Eddie Redmayne is sensational in his well-deserved Oscar-winning performance, and allows us to crawl under the skin of a man whose life was steeped in tragedy, and whose love overcame the odds.

    As a love story that begins as an everyday romance and then veers into uncharted territory, screenwriter and producer Anthony McCarten remarks that The Theory of Everything ultimately has "closure provided by history. Our film only deals with a little more than half of Stephen's life; what we know of him and Jane - and from him and Jane - is that they fell deeply in love, had their love tested and saw it endure, raised a family, and ultimately faced a sea change in their relationship which they addressed together. Not your conventional 'Hollywood ending', but a happy ending, nonetheless."

    If you enjoyed films like Beautiful Mind, The Theory Of Everything will not disappoint. It will leave you with an incredible sense of hopefulness, and a potent wake-up call that we should make the most of every moment in our lives and count our blessings.

    Wild

    It's difficult to commit fully to Wild without wiping films like Into The Wild and 127 Hours from memory, with Reese Witherspoon as Cheryl Strayed.

    After years of reckless behaviour, a heroin addiction and the destruction of her marriage, Strayed set out to hike more than 1000 miles on the Pacific Crest Trail all on her own.

    Witherspoon's passionate performance allows us to take an intimate journey with her and is infused with a rich inner life that offers a meaningful and emotional journey into the lives of a mother and daughter whose strong bond was destroyed by the realities of life.

    "There is something about being in the wilderness," says Jean-Marc Vallée (who directed Dallas Buyer's Club), "becoming part of nature, learning to see it not as an enemy but as a friend, experiencing the beauty and the quality of the air that can be life changing. Cheryl went into that and kind of lost herself for nearly 100 days. She was alone with her demons, her dreams and her past and it led her to ask: 'What do I really want to do with my life?'"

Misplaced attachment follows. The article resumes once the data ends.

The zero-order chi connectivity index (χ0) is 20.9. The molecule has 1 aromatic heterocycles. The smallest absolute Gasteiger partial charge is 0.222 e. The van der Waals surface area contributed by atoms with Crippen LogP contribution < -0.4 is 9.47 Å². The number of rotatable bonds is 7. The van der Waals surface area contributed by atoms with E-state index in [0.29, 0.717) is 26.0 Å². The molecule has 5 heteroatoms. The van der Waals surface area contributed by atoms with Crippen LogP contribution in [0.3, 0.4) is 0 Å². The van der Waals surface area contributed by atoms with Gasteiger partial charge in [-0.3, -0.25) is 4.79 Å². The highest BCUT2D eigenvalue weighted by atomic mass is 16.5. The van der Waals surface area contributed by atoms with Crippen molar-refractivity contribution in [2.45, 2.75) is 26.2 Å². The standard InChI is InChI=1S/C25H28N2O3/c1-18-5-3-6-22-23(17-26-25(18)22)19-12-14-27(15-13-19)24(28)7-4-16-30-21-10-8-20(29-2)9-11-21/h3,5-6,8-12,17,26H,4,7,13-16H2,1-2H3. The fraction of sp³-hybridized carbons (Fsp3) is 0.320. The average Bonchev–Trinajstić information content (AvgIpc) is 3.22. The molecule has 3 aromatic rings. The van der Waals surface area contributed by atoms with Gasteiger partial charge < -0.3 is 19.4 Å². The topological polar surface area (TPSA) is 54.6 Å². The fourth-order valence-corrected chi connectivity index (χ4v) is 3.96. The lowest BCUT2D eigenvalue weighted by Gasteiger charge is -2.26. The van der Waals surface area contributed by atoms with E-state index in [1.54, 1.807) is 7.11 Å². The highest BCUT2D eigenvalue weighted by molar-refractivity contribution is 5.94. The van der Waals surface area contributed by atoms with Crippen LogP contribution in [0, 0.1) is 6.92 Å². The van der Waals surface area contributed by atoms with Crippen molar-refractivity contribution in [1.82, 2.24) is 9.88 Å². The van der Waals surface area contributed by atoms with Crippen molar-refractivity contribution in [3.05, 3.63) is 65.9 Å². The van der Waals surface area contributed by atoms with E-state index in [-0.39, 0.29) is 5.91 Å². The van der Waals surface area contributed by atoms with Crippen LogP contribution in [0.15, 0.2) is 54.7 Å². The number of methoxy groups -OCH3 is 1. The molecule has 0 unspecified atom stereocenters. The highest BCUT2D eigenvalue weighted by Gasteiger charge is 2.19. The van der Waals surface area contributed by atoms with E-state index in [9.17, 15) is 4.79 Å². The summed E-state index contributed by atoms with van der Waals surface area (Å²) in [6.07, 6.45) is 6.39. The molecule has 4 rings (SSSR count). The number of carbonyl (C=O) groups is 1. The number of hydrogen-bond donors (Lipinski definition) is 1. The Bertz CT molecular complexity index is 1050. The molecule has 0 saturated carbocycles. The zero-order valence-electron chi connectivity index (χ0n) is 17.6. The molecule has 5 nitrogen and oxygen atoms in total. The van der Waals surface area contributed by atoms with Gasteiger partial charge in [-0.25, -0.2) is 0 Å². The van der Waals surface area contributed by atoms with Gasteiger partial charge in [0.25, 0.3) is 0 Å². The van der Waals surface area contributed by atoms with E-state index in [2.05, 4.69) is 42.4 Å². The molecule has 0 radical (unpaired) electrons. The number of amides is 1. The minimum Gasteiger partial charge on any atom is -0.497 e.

Says Witherspoon, who produced the film with her partner Bruna Papandrea: "Wild is about so many things that touch people. It's about life, love, loss and family. It's about how a woman who thought she was completely broken, but found a way to reconstitute herself."

    If you are looking for a film that is gentle and serene, and shows the fragile disposition of humanity, Wild will not disappoint.

    If you are looking for a strong dose of reality that will change the way you view the world, explore these real-life stories on the big screen.

    Go behind the scenes of these films at www.writingstudio.co.za.

    About Daniel Dercksen

    Daniel Dercksen has been a contributor for Lifestyle since 2012. As the driving force behind the successful independent training initiative The Writing Studio and a published film and theatre journalist of 40 years, teaching workshops in creative writing, playwriting and screenwriting throughout South Africa and internationally the past 22 years. Visit www.writingstudio.co.za